They were confident that God could deliver them from the furnace, but because they could not think for God nor dictate to Him, they considered that maybe they would not be delivered from the furnace.  Let’s take a look at what they said in full to Nebuchadnezzar.  “Shadrach, Meshach, and Abed-Nego answered and said to the king, “O Nebuchadnezzar, we have no need to answer you in this matter. If that is the case, our God whom we serve is able to deliver us from the burning fiery furnace, and He will deliver us from your hand, O king. But if not, let it be known to you, O king, that we do not serve your gods, nor will we worship the gold image which you have set up (Dan. 3:16-18).”

Faith of encouragement to others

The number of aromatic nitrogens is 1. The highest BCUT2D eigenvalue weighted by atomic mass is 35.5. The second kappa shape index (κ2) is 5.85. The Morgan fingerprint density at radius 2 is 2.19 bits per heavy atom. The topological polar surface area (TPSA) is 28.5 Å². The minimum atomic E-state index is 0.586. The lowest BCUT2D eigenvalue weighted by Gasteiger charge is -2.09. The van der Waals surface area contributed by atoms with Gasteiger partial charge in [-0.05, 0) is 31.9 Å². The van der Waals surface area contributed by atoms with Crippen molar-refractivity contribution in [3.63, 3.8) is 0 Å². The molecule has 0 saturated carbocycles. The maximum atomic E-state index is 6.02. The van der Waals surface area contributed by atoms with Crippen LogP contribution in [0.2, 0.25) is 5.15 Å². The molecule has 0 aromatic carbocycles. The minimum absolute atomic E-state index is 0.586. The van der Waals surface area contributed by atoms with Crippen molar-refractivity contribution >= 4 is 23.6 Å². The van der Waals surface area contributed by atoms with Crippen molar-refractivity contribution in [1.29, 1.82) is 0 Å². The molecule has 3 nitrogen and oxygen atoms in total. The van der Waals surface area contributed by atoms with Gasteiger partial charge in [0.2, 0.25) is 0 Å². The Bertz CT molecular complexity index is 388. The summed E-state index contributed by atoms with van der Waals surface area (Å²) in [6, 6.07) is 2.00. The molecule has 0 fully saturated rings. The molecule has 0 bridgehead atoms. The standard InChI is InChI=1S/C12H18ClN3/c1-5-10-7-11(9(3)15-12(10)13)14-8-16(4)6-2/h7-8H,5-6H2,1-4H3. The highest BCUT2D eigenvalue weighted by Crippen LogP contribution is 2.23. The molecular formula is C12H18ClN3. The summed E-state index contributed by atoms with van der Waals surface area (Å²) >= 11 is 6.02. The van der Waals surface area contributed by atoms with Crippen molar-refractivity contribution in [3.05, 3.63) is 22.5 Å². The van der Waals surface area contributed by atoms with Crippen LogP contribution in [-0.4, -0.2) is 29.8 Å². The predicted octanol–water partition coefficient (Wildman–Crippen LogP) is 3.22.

Jonathan’s faith was in the same place as Daniel’s friends in that it was very mature and I tell you that is where our faith should also be. They were looking at the full picture of what could potentially happen in their lives according to God’s purpose and will and we should start doing the same.  Frankly, sometimes things go as we hope they would but there are certainly other times when things do not go as planned.  No matter the outcome, we must be ready to always be faithful in trusting in the Lord’s purpose and will for us.  Jonathan had this kind of faith that trusted in the will of God – let us do the same.